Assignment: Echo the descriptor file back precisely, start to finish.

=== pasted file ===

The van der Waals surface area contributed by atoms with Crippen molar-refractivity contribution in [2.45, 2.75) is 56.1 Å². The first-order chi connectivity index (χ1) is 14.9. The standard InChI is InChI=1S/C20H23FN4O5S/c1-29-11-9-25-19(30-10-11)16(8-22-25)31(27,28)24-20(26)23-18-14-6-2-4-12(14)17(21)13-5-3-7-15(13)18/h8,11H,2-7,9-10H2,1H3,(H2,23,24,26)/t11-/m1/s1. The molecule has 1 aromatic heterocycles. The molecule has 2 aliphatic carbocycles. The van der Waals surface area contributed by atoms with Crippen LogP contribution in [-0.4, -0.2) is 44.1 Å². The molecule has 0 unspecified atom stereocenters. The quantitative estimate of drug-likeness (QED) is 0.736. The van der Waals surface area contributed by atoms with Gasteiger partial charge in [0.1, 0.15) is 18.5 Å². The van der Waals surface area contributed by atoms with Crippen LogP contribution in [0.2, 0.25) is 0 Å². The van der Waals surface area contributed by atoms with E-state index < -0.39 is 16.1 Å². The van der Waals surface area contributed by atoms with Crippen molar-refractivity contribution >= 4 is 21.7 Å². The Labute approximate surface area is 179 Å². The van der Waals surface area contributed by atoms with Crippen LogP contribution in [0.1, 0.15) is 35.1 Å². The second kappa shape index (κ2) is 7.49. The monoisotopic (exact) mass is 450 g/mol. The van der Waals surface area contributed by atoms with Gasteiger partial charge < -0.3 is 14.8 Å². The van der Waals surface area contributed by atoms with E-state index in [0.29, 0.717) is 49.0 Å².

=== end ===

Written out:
The van der Waals surface area contributed by atoms with Crippen molar-refractivity contribution in [2.45, 2.75) is 56.1 Å². The first-order chi connectivity index (χ1) is 14.9. The standard InChI is InChI=1S/C20H23FN4O5S/c1-29-11-9-25-19(30-10-11)16(8-22-25)31(27,28)24-20(26)23-18-14-6-2-4-12(14)17(21)13-5-3-7-15(13)18/h8,11H,2-7,9-10H2,1H3,(H2,23,24,26)/t11-/m1/s1. The molecule has 1 aromatic heterocycles. The molecule has 2 aliphatic carbocycles. The van der Waals surface area contributed by atoms with Crippen LogP contribution in [-0.4, -0.2) is 44.1 Å². The molecule has 0 unspecified atom stereocenters. The quantitative estimate of drug-likeness (QED) is 0.736. The van der Waals surface area contributed by atoms with Gasteiger partial charge in [0.1, 0.15) is 18.5 Å². The van der Waals surface area contributed by atoms with Crippen LogP contribution in [0.2, 0.25) is 0 Å². The van der Waals surface area contributed by atoms with E-state index < -0.39 is 16.1 Å². The van der Waals surface area contributed by atoms with Crippen molar-refractivity contribution >= 4 is 21.7 Å². The Labute approximate surface area is 179 Å². The van der Waals surface area contributed by atoms with Crippen LogP contribution in [0.1, 0.15) is 35.1 Å². The second kappa shape index (κ2) is 7.49. The monoisotopic (exact) mass is 450 g/mol. The van der Waals surface area contributed by atoms with Gasteiger partial charge < -0.3 is 14.8 Å². The van der Waals surface area contributed by atoms with E-state index in [0.29, 0.717) is 49.0 Å².